Life as a technical editor for one of the largest cycling websites in the world is admittedly a dream gig but it’s not without its downsides (I know, I know – cry me a river). It sounds ridiculous from the outside but constantly riding different bikes does get old and just as my colleague Oli Woodman noted several months ago, I likewise longed to once again have a personal bike – one that I actually paid for and could just mindlessly ride without constantly having to take mental notes. Having sold my beloved Santa Cruz Blur TRc a few years ago, it was once again time to go shopping.
I’ve always preferred downhills to uphills but I also like to earn my turns so I wanted a do-it-all mountain bike that was light and efficient enough to climb on for hours on end but tough enough to truly attack rough descents. My list of requirements seemed straightforward enough, at least initially:
- 150-160mm of travel
- New-school geometry with a low bottom bracket, long front end, and a slack head tube angle
- A neutral rear suspension design that didn’t require any goofy shock valving to pedal well. It also had to use a standard shock mounting system that would also allow me to test various rear shocks
- A frame that was stiff but also quite light. I’m not particularly heavy and generally punch well below my weight class in terms of climbing ability so I wanted all the help I could get
- Room for a water bottle inside the main triangle. There’s far too much horse and cow poop on our local trails to make under-the-down tube mounting practical, plus I find that location generally sucky regardless
- Something semi-rare that I wasn’t going to see everyday at local trailheads
After months of searching and plenty of candidates being eliminated for various reasons, I ultimately decided to take a leap of faith and went with a Lapierre, wholly sight unseen and without the benefit of any test ride whatsoever. My British colleagues have long praised Lapierre’s longer-travel mountain bikes and as the company only recently started selling on these shores, I knew I wouldn’t see that many of them. The burlier Spicy model that I ultimately wanted unfortunately wasn’t available but since the Zesty AM uses the same frame (just with a more weight-conscious component build), I plunked down the cash for a Zesty AM 927 and eagerly waited for the box to arrive.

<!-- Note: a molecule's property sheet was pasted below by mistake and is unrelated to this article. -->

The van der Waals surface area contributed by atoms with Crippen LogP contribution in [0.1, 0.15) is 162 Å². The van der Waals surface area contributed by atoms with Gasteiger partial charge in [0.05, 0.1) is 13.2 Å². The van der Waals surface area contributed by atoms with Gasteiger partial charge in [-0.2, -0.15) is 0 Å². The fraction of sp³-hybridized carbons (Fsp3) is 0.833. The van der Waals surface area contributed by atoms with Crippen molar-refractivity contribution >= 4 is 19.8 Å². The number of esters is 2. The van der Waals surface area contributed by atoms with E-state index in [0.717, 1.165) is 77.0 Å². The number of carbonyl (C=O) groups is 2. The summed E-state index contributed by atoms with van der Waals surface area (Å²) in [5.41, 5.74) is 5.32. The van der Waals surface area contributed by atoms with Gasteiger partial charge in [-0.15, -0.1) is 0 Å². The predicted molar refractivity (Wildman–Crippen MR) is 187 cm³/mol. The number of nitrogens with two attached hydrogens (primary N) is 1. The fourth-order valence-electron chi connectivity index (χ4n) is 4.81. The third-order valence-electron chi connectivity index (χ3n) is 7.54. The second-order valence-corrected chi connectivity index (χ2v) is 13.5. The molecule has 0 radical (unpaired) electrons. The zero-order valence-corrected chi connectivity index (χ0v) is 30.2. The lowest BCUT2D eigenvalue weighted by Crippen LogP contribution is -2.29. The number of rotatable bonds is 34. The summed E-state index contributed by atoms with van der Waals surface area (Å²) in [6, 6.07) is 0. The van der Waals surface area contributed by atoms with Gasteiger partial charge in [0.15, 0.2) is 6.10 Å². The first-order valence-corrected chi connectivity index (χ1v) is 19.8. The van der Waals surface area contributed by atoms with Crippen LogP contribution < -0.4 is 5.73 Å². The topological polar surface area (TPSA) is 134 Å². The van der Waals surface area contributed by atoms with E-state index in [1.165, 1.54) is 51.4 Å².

The 150mm-travel OST true four-bar rear end definitely ticked one of the boxes
Since the stock Zesty AM wasn’t quite what I was after, the bike as it stands today is ultimately quite different than how it was delivered. All I’ve kept from the original build are the SRAM XX1 transmission and Avid XO Trail disc brakes (which, I should mention, have been utterly trouble-free). The original 150mm-travel Fox 32 Float was quickly replaced with a far superior 160mm-travel RockShox Pike RCT3. And even though I’m a self-professed tech nerd, I still prefer to make decisions for myself so the fancy RockShox e:i auto-adjusting electronic rear shock system (along with all of its associated wiring, sensors, and battery) was jettisoned for a RockShox Monarch Plus.
These days, however, there’s now a Fox 36 up front (I wanted to try something beefier) and Cane Creek’s mind-blowingly awesome DBAir Inline CS rear shock. Both ends are set up with quite a bit of low-speed compression damping so I don’t have to worry too much about excessive suspension movement or brake dive in critical low-speed situations, and just enough high-speed compression damping to keep the treads firmly planted on the ground.
I recently swapped out the 160mm-travel RockShox Pike RCT3 I was using for a new Fox 36
I was so impressed by the stiffness and ultra-quick hub engagement of the Industry Nine Enduro 27.5 wheelset I tested several months ago that I ended up buying them. I also eventually tired of rebleeding the RockShox Reverb Stealth dropper post. At the recommendation of my Colorado co-worker, Josh Patterson, I bought a Thomson Elite Covert dropper instead. I modified the remote for tidier cable routing but I otherwise haven’t touched it since.
The rest of the bike is a rotating mishmash of various test gear. As it stands currently, the bike weighs just 12.6kg(27.75lb), complete with a set of thoroughly used Shimano XTR Trail pedals. However, I’ve had my Lapierre as light as 12.2kg (27.0lb) with the Pike and a set of Race Face SixC carbon cranks in place of the present Turn Girder M30s.
As much as I like how carbon wheels ride, alloy rims are a more prudent choice for my ultra-rocky local trails
Either way, this thing has been everything I had hoped it would be. It pedals so well that I almost never use the rear shock’s climb mode, and yet both ends devour bumps and drops big and small. It’s also confidently stiff, particularly out back, so I never have to second-guess my chosen path through a bumpy corner or worry that I’m going to be bounced off-line through a field of babyheads.
And despite the PF92 bottom bracket shell, the bike has been almost completely creak-free (thank you, Lapierre, for maintaining tight tolerances down there).
The oversized 35mm clamp diameter of the Race Face SixC bar and Atlas 35 stem nicely complement the stiffness of the frame and fork
Is this the absolute best bike out there for what I wanted? If I were doing it again today, I would at least have to consider the new Ibis Mojo HD3 and latest Specialized S-Works Enduro 27.5 but even then, I might very well end up at the same decision anyway. Regardless, at this point the Lapierre and I have become fast friends and I’m not about to put it out to pasture any time soon.
Here’s to many more awesome rides to come.